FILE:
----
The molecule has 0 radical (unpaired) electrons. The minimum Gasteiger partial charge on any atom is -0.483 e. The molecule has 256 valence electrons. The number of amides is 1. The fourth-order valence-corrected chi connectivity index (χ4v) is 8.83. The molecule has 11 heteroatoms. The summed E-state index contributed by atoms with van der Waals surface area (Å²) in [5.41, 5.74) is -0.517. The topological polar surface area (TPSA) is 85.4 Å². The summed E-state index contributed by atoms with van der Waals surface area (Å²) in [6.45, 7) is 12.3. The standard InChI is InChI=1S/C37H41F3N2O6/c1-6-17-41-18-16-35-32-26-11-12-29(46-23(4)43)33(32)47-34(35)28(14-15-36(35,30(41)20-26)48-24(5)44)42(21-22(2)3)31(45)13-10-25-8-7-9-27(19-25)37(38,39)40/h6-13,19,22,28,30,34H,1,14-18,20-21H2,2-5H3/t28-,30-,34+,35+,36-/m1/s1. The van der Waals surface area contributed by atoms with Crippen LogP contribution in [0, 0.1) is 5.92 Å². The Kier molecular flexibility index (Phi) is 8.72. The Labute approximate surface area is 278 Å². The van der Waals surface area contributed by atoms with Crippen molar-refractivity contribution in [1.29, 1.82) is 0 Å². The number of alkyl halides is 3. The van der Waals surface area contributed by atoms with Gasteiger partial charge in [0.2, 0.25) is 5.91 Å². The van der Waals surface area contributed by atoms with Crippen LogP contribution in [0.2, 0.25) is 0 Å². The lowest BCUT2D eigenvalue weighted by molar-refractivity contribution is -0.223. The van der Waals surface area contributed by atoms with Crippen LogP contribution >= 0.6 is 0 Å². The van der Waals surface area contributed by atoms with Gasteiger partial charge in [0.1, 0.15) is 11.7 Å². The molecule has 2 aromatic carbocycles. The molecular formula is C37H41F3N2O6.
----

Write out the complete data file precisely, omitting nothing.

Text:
The molecule has 0 radical (unpaired) electrons. The minimum Gasteiger partial charge on any atom is -0.483 e. The molecule has 256 valence electrons. The number of amides is 1. The fourth-order valence-corrected chi connectivity index (χ4v) is 8.83. The molecule has 11 heteroatoms. The summed E-state index contributed by atoms with van der Waals surface area (Å²) in [5.41, 5.74) is -0.517. The topological polar surface area (TPSA) is 85.4 Å². The summed E-state index contributed by atoms with van der Waals surface area (Å²) in [6.45, 7) is 12.3. The standard InChI is InChI=1S/C37H41F3N2O6/c1-6-17-41-18-16-35-32-26-11-12-29(46-23(4)43)33(32)47-34(35)28(14-15-36(35,30(41)20-26)48-24(5)44)42(21-22(2)3)31(45)13-10-25-8-7-9-27(19-25)37(38,39)40/h6-13,19,22,28,30,34H,1,14-18,20-21H2,2-5H3/t28-,30-,34+,35+,36-/m1/s1. The van der Waals surface area contributed by atoms with Crippen LogP contribution in [0, 0.1) is 5.92 Å². The Kier molecular flexibility index (Phi) is 8.72. The Labute approximate surface area is 278 Å². The van der Waals surface area contributed by atoms with Crippen molar-refractivity contribution in [1.29, 1.82) is 0 Å². The number of alkyl halides is 3. The van der Waals surface area contributed by atoms with Gasteiger partial charge in [0.2, 0.25) is 5.91 Å². The van der Waals surface area contributed by atoms with Crippen LogP contribution in [0.2, 0.25) is 0 Å². The lowest BCUT2D eigenvalue weighted by molar-refractivity contribution is -0.223. The van der Waals surface area contributed by atoms with Crippen LogP contribution >= 0.6 is 0 Å². The van der Waals surface area contributed by atoms with Gasteiger partial charge in [0.1, 0.15) is 11.7 Å². The molecule has 2 aromatic carbocycles. The molecular formula is C37H41F3N2O6.